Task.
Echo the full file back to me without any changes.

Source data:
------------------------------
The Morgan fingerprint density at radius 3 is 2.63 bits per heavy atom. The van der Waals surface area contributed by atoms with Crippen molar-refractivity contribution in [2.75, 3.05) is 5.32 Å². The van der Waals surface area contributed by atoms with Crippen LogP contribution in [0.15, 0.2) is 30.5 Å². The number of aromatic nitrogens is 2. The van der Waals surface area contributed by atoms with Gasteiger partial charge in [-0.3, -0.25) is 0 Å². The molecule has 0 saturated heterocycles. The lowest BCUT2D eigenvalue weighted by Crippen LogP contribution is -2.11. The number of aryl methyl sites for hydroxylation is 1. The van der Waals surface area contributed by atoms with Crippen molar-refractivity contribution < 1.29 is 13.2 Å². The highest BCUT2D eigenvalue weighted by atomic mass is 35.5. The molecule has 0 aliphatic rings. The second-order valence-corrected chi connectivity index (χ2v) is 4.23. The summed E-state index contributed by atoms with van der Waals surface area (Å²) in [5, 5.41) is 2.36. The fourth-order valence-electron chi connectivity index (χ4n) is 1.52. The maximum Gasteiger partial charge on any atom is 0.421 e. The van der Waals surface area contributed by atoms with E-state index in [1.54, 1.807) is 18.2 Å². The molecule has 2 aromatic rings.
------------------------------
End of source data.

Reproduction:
The Morgan fingerprint density at radius 3 is 2.63 bits per heavy atom. The van der Waals surface area contributed by atoms with Crippen molar-refractivity contribution in [2.75, 3.05) is 5.32 Å². The van der Waals surface area contributed by atoms with Crippen LogP contribution in [0.15, 0.2) is 30.5 Å². The number of aromatic nitrogens is 2. The van der Waals surface area contributed by atoms with Gasteiger partial charge in [-0.3, -0.25) is 0 Å². The molecule has 0 saturated heterocycles. The lowest BCUT2D eigenvalue weighted by Crippen LogP contribution is -2.11. The number of aryl methyl sites for hydroxylation is 1. The van der Waals surface area contributed by atoms with Crippen molar-refractivity contribution < 1.29 is 13.2 Å². The highest BCUT2D eigenvalue weighted by atomic mass is 35.5. The molecule has 0 aliphatic rings. The second-order valence-corrected chi connectivity index (χ2v) is 4.23. The summed E-state index contributed by atoms with van der Waals surface area (Å²) in [5, 5.41) is 2.36. The fourth-order valence-electron chi connectivity index (χ4n) is 1.52. The maximum Gasteiger partial charge on any atom is 0.421 e. The van der Waals surface area contributed by atoms with E-state index in [1.54, 1.807) is 18.2 Å². The molecule has 2 aromatic rings.